An in-depth look at The Pittsburgh Courier's past 100 years will take the form of a new exhibit called America's Best Weekly: A Century of the Pittsburgh Courier. Housed in the Senator John Heinz History Center, the exhibit will feature rare photos, artifacts, and videos that will highlight the Courier's impact on journalism and social issues.
The Pittsburgh Courier was founded in 1910 as a small start-up publication and quickly grew to become a prominent weekly news source for African Americans by the 1930s. By the 1950s, the Courier produced 21 national editions printed at its offices in the Hill District.
Samuel Black, Curator of African American Collections at the History Center, says the people of Western Pennsylvania should come out to learn more about the Courier. "It's a great local story. It is one of the most successful of the local stories where you have a newspaper founded in this city, basically from nothing, to become the most widely read African American newspaper in the mid-20th century."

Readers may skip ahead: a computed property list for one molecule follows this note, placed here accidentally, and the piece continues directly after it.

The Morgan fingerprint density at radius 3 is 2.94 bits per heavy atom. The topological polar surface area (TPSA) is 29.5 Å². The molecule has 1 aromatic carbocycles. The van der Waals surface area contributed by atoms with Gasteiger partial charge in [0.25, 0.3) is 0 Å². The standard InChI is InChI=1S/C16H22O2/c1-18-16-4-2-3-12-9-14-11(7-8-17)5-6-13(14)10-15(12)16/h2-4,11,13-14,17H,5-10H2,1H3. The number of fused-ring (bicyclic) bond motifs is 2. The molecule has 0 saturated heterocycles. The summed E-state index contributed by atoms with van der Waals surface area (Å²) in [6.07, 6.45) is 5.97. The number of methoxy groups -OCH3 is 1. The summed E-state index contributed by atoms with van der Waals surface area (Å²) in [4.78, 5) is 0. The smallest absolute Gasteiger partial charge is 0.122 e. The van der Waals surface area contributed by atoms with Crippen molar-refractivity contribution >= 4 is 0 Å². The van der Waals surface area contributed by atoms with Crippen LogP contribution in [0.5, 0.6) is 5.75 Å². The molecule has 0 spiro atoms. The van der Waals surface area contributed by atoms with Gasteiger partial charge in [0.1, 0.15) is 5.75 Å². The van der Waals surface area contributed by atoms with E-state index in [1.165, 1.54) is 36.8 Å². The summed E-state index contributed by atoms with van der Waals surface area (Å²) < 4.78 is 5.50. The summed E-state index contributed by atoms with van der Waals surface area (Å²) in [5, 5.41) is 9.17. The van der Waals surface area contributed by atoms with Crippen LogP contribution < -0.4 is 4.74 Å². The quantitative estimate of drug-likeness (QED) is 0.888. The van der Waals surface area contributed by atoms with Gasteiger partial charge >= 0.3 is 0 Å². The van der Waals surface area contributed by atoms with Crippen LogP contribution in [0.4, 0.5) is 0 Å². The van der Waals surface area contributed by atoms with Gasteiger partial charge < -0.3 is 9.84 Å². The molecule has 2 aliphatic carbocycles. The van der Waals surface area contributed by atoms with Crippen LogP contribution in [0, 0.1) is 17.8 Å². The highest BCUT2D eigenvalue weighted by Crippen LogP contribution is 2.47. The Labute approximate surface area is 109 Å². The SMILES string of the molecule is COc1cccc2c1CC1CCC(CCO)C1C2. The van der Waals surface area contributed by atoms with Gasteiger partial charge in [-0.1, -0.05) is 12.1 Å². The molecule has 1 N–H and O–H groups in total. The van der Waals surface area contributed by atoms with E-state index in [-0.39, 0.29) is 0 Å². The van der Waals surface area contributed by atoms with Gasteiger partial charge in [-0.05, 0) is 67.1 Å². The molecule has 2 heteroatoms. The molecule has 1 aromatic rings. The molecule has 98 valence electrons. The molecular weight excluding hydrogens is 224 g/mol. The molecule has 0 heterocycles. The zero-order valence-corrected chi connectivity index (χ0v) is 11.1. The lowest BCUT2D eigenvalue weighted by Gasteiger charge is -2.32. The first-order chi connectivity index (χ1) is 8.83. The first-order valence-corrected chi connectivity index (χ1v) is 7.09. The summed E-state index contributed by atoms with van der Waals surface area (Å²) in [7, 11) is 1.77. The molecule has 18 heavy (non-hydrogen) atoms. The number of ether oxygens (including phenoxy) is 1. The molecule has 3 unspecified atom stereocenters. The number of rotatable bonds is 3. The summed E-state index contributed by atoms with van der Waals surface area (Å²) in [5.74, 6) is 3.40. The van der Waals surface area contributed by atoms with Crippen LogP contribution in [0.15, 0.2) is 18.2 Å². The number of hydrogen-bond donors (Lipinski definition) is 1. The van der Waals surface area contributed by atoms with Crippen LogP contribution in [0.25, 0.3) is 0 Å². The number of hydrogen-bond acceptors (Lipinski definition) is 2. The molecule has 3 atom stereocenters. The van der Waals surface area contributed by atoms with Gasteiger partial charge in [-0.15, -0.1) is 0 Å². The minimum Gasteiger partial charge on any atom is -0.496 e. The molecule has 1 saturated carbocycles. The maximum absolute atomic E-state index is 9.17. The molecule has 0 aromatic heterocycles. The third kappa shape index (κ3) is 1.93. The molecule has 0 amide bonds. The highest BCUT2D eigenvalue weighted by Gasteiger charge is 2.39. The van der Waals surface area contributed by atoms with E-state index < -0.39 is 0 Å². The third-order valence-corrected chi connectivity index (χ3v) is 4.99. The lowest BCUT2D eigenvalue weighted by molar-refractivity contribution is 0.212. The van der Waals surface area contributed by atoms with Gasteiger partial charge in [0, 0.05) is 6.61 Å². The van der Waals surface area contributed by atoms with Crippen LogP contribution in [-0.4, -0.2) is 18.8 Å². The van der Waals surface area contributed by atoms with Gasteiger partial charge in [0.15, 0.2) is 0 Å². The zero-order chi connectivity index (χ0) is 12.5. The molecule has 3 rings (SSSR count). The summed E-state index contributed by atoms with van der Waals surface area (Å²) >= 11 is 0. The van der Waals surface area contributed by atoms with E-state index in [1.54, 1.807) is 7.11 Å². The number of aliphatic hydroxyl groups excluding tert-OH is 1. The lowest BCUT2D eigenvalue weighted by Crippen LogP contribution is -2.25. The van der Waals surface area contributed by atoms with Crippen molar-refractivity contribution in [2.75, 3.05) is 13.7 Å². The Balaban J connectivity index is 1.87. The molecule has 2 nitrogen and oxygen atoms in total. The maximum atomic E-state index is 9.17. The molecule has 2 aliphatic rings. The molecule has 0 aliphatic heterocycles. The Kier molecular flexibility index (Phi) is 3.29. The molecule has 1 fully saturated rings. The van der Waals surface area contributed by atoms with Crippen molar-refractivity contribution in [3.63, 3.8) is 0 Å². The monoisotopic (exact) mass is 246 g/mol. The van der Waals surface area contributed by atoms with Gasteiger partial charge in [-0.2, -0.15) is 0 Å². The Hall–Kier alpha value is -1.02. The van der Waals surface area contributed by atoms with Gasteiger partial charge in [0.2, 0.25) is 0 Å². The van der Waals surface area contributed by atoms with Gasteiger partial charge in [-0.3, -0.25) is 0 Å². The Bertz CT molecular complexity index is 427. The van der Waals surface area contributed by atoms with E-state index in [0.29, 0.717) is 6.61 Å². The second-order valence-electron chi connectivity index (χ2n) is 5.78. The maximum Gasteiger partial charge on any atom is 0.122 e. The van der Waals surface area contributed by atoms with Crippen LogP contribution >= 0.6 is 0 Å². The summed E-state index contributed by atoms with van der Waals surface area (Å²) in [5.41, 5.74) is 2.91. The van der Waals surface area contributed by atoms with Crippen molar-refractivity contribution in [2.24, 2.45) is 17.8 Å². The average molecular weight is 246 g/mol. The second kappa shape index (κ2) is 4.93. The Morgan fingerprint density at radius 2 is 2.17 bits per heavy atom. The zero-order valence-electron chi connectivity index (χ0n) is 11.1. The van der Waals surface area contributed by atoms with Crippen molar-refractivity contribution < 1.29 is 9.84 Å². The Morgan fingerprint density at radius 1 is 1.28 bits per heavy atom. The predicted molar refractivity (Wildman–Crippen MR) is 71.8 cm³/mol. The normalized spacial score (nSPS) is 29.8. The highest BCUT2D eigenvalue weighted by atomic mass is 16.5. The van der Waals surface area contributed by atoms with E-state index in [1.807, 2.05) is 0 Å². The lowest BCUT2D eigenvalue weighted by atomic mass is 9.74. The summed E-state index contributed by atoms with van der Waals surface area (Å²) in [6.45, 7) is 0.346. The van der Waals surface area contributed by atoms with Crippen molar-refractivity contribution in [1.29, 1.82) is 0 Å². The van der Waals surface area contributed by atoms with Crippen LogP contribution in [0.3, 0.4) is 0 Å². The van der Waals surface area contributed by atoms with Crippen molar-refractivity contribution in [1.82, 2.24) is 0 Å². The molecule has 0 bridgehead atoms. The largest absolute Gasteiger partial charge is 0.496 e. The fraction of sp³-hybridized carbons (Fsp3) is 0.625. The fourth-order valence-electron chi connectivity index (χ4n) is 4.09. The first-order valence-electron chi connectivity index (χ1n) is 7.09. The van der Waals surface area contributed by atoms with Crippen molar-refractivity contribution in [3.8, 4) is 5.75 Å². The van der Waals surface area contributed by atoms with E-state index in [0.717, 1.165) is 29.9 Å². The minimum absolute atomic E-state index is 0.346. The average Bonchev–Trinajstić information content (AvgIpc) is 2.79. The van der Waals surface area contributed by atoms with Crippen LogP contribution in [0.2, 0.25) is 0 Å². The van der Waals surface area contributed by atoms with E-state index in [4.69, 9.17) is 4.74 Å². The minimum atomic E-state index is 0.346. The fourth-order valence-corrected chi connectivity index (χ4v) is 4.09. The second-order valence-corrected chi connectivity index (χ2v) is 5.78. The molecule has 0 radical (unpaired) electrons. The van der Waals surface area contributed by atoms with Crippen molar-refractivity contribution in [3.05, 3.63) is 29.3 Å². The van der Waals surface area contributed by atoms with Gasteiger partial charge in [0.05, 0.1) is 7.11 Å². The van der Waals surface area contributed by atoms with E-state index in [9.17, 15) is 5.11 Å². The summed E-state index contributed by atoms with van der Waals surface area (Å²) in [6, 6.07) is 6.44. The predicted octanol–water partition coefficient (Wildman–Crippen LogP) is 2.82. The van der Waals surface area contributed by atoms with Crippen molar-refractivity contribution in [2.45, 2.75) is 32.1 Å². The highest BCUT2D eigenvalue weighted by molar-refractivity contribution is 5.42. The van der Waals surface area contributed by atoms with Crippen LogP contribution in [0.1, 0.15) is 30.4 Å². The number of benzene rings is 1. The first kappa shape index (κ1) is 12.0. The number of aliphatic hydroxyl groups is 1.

The exhibit, which opens on February 11th, will include items such as the oldest known existing copy of the Courier, and a recreation of the 1950s newsroom. Black says the Courier's coverage of African American issues and civil rights made it a national sensation and one that the region should be proud of.